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May 18, 2005
Strib Descends Into Madness

The Minneapolis Star Tribune has developed a national reputation for its lunatic-fringe editorial board, but today's editorial supporting Newsweek's reporting on flushed Qu'rans highlights their complete descent into moonbattery. The editors at the Strib today raise eyebrows by endorsing "fake but accurate" as a desirable journalistic standard not once but twice -- which calls into question the quality of every single article they publish:

Newsweek used as a source a "senior government official," normally a Cabinet secretary or someone fairly close to that rank, who had previously been a reliable source. It then showed the report to two Pentagon officials before publication. One declined comment and one corrected another aspect of the story. Neither challenged the Qur'an-in-the-toilet statement.

Only after the report had been printed did the original source back away from his assertion that he had seen the confirmation in a military report on abuse at Guantanamo. On reflection, he thought perhaps he saw it in other reports or drafts; but he did see it. ...

The accusations concerning Qur'ans in toilets have been published repeatedly over the past three years in a number of media, including the New York Times, the Washington Post, a number of other American newspapers, the BBC and a Moroccan Islamic newspaper. The only thing Newsweek added was a claim of "official confirmation." While not a small thing, that supposed confirmation did not break this story; it is old news. And one source's faulty memory over where he saw information about it does not prove that the accusations of Qur'an abuse are untrue. Indeed, they still deserve further investigation.

The Strib wants more reporting on unsubstantiated allegations, not less. It fails to mention that the "old news" came exclusively from detainees at Gitmo, who are predisposed to tell these stories in order to embarass the US and rile up passions among extremist Muslims. The difference was that the Newsweek anonymous source claimed that the military had confirmed it in a report which later proved not to even have addressed the allegation. In fact, the military doesn't even have record of that allegation ever having been made in its investigations of alleged abuse at Gitmo, making the source's claim to have "seen it somewhere" highly dubious, and certainly not newsworthy.

Nor is that where the Strib's editorial paean to "fake but accurate" ends. They dredge up the Killian memos as another example of the Nixonian nature of the White House:

The White House response fits a pattern of trying to intimidate the press from exploring issues the administration doesn't want explored. Compare it, for example, to the Dan Rather report on President Bush's military service. To this day, we don't know if what Rather reported was accurate or not, or to what degree it may have been accurate. Nor do we know whether the documents he cited were genuine. All we know is that CBS can't verify that they were genuine.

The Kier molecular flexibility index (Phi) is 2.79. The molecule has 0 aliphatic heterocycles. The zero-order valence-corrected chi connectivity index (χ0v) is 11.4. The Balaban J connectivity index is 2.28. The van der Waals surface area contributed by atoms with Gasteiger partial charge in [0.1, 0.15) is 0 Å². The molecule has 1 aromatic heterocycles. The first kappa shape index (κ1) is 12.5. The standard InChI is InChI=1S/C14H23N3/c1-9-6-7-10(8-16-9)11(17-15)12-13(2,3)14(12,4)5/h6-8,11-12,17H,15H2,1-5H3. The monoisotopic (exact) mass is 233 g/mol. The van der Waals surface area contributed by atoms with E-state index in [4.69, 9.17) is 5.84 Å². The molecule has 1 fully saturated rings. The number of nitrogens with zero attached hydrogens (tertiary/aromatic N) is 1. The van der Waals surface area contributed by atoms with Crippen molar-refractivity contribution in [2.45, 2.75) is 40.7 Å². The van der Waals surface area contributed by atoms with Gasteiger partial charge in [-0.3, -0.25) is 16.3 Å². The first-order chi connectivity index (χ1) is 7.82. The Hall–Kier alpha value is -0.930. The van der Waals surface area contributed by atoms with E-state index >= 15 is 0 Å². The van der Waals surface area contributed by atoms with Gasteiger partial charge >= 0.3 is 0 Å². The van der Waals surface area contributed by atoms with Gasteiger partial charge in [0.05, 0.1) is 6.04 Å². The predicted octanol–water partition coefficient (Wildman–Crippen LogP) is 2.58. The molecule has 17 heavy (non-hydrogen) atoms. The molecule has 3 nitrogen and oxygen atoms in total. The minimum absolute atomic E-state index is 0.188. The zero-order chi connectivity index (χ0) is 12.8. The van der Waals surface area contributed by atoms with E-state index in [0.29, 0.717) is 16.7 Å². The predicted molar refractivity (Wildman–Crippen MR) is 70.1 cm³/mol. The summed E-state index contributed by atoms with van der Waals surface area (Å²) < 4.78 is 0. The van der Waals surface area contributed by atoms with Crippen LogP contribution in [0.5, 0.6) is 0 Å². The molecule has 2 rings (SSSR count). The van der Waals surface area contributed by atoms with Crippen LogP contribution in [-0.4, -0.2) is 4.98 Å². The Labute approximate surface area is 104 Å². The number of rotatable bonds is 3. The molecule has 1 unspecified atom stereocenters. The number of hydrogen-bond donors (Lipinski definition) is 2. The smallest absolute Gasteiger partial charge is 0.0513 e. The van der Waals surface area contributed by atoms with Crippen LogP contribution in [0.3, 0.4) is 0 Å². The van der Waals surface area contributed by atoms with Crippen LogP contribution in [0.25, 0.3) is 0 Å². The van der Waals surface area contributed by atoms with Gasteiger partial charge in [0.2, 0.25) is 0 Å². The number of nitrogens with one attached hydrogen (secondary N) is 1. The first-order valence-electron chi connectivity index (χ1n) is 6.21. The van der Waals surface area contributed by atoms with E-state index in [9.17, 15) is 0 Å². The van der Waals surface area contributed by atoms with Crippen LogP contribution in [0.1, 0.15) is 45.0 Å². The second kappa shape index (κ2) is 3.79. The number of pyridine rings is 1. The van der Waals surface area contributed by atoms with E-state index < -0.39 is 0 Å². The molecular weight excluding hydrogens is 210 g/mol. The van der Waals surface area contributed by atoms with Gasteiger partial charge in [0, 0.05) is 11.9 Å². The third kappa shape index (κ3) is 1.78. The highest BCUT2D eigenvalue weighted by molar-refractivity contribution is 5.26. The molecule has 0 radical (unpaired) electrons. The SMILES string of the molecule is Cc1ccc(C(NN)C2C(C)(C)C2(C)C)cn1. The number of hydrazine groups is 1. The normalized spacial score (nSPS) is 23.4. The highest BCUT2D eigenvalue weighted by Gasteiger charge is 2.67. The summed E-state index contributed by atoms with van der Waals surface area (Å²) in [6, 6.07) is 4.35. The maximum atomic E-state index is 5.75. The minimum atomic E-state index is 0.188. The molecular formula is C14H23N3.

First, editors at even the most country-hick weekly gazette should know that news organizations shouldn't base reports on documents that cannot be authenticated, and the Strib's defense of CBS in that regard should be an embarassment to every honest reporter in the Twin Cities. Second, the idea that the Killian memos haven't been exposed as fakes is so disingenuous as to be an outright lie. Even the CBS/Thornburgh-Boccardi report's appendix contains a statement from an independent document examiner that clearly shows on typographical, linguistic, military format, and factual bases that the memos could not have been written by Jerry Killian at the time the memos were dated. If the Strib's editors still have doubts about it, why haven't they hired their own document examiners and studied the issue?

Instead of supporting responsible journalism, the Strib instead blames the White House for Newsweek's sloppy and irresponsible gossip-mongering and anonymous single-sourcing of irrelevant but inflammatory stories. Nowhere in their editorial does the Strib explain how, even if true, a flushed Qu'ran amounts to abuse or any newsworthy issue. Instead, they use the Daily Kos as its research assistant, another indication of the pathetic state to which our state's main daily has fallen. Has the Strib shredded its own archives, or do they just not cover Washington enough to search through its own material to find its arguments?

If this editorial truly represents the editorial policies of the Star Tribune, then any journalist with a sense of ethics should cease working for this management group immediately. Otherwise, the Strib's readers must consider anything published to only have cleared the "fake but accurate" standard that their publisher endorsed this morning.

ADDENDUM: If any employee of the Star Tribune has seen evidence of malfeasance on the part of the Strib's editors, professional or personal, please feel free to contact me. As long as I use the Strib's editorial threshold of one unsubstantiated and anonymous source, I'll feel free to publish it.

UPDATE: The current Day by Day cartoon actually was intended as a reference to both the Newsweek debacle and the Peabody Awards on which I and others commented Monday. I think even the ever-relevant Chris Muir would be surprised how well today's strip matches up with the Strib's screed.

Sphere It Digg! View blog reactions
Posted by Ed Morrissey at May 18, 2005 6:47 AM

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